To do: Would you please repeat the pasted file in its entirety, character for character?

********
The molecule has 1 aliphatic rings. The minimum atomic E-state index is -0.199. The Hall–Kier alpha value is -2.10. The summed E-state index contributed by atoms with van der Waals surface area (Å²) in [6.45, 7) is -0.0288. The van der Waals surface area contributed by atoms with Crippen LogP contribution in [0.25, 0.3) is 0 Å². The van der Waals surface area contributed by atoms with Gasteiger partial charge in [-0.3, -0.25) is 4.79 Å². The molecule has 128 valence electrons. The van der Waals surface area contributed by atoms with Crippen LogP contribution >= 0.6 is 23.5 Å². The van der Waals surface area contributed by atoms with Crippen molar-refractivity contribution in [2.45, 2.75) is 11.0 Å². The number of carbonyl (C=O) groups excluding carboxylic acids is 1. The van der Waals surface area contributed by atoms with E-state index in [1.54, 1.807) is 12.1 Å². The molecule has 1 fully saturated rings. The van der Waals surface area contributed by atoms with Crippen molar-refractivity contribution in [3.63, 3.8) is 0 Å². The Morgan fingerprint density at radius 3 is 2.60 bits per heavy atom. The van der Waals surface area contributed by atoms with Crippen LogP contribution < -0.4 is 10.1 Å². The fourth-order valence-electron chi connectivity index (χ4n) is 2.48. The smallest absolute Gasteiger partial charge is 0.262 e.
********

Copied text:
The molecule has 1 aliphatic rings. The minimum atomic E-state index is -0.199. The Hall–Kier alpha value is -2.10. The summed E-state index contributed by atoms with van der Waals surface area (Å²) in [6.45, 7) is -0.0288. The van der Waals surface area contributed by atoms with Crippen LogP contribution in [0.25, 0.3) is 0 Å². The van der Waals surface area contributed by atoms with Gasteiger partial charge in [-0.3, -0.25) is 4.79 Å². The molecule has 128 valence electrons. The van der Waals surface area contributed by atoms with Crippen LogP contribution >= 0.6 is 23.5 Å². The van der Waals surface area contributed by atoms with Crippen molar-refractivity contribution in [2.45, 2.75) is 11.0 Å². The number of carbonyl (C=O) groups excluding carboxylic acids is 1. The van der Waals surface area contributed by atoms with E-state index in [1.54, 1.807) is 12.1 Å². The molecule has 1 fully saturated rings. The van der Waals surface area contributed by atoms with Crippen molar-refractivity contribution in [3.63, 3.8) is 0 Å². The Morgan fingerprint density at radius 3 is 2.60 bits per heavy atom. The van der Waals surface area contributed by atoms with Crippen LogP contribution < -0.4 is 10.1 Å². The fourth-order valence-electron chi connectivity index (χ4n) is 2.48. The smallest absolute Gasteiger partial charge is 0.262 e.